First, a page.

I recently met with Michael Pryor for a coffee and chat at Time Out Cafe at Federation Square in Melbourne.
We discussed how story is often under-appreciated among many of the ‘literary’ establishment in Australia. Michael described his general approach to fiction as having the three areas of setting, character and story all working together at the same time.
If you leave out story from that mix, you are left with a profile of a character in a setting.
A profile of a character in a setting, with an abstract or symbolic pattern (aka a formula, a thematic motif, a social realist arc, etc) in place of a story is just as bad as a story with formulaic characters and setting – or worse, because the lack of action leaves a writer telling the reader about a character instead of showing a character through the character’s actions.
In an interview, originally from Issue 23 of Aurealis magazine, Michael put it as follows:
I think that action is an under-utilised form of character definition. As I see it, a writer can define and explore character in a number of ways. The most common ways in the modern novel is character definition through introspection/reflection and through interaction with other characters, mostly through dialogue. I think that characters can be defined and explored through action, through events, and that’s what I’m working towards. The way people behave in times of stress and crisis tells us a great deal about what sort of person they are, which is what I’m trying to do in the Doorways series and Talent, especially.
A Henry James quote, from The Art of Fiction, comes to mind: “What is character but the determination of incident? What is incident but the illustration of character?” That is, you can’t show character without story and you can’t have a story unless a character acts (and thus things are revealed about the character by their actions).
We discussed teaching and learning storytelling (covering written fiction, theatre, film, TV and other forms of storytelling), and the difference between learning criteria to ‘apply’ a storytelling approach and actually understanding such approaches in context.
We discussed the well-crafted fiction being published by Random House Children’s Australia in recent years, and the importance of multi-skilled (and well-read) editors such as Zoe Walton in creating quality written fiction.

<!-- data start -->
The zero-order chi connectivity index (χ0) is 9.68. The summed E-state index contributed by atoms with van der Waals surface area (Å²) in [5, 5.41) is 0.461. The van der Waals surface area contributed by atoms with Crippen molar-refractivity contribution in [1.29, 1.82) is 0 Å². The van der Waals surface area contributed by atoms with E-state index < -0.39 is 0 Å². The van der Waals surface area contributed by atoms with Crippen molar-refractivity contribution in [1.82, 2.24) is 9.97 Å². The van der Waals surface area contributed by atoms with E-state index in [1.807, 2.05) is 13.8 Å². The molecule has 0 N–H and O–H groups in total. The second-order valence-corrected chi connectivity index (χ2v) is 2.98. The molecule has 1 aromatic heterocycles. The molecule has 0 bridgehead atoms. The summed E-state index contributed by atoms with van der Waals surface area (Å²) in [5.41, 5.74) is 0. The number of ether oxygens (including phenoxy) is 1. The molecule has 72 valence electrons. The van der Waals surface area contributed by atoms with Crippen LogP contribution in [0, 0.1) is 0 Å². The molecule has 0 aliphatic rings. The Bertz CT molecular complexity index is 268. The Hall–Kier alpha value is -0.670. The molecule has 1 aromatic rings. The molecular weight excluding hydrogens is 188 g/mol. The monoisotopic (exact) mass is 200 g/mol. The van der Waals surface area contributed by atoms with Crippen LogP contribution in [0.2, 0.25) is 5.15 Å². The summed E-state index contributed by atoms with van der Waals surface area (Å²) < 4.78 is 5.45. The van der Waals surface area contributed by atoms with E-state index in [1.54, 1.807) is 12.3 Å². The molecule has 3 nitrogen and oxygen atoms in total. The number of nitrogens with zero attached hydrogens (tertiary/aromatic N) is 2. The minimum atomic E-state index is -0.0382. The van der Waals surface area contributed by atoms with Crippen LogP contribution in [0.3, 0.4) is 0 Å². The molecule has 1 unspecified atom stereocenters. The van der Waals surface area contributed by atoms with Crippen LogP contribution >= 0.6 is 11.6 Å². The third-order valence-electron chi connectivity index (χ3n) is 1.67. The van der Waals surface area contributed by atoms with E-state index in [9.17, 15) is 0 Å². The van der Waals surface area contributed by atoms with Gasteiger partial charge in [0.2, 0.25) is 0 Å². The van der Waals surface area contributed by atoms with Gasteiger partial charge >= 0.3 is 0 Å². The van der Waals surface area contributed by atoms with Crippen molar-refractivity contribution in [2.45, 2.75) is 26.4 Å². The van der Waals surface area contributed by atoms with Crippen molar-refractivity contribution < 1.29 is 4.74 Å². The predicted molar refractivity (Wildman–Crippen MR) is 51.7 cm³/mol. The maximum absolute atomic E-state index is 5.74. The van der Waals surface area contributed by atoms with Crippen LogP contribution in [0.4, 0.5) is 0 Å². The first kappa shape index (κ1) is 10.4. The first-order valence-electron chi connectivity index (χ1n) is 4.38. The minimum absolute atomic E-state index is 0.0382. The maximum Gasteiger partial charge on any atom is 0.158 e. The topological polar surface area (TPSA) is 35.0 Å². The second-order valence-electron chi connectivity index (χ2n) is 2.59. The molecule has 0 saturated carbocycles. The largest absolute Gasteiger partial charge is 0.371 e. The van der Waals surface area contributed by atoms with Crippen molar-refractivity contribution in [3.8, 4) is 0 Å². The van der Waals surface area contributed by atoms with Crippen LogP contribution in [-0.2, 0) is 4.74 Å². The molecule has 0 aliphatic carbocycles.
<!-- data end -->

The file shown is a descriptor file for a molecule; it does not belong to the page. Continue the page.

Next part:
We spoke about balancing writing and ‘being a writer’, in the sense of all the extra non-writing things that writers get involved with such as conferences, festivals, book signings, writing workshops, reading widely, etc, and, ideally, the importance of a writer enjoying both writing and doing all the non-writing extras.
We also discussed young readers and the strong enthusiasm and involvement they tend to have in the fiction they really enjoy. One of the benefits of having many teenage readers also tends to be their willingness to get in touch with their favourite authors online and provide feedback on what they like and what they don’t like about each book.
Michael’s sixth and final book in the Laws of Magic series, Hour of Need, will be released in May 2011. He is working on a new young adult series, which will also be fantasy but with a setting more closely based on real life than the Laws of Magic series.
Michael told me one of the challenges of writing Hour of Need (discussed further on Random House Australia’s blog) has been tying up loose storylines to give a satisfying ending for each character in the series. He described it as bringing each character back for a cameo, without making it like the final episode of Seinfeld.
Michael will be appearing at the Somerset Literary Festival, along with a great line up of Australian authors, at Somerset College on the Gold Coast, March 16th-18th.
More on Michael Pryor and his fiction can be found at www.michaelpryor.com.au, at his Facebook page, and in the AusLit articles I, You, He and She: Some Thoughts on Point of View, by Michael Pryor and The Lost Castle and blending unfamiliar details into a story.
The Australian Literature Review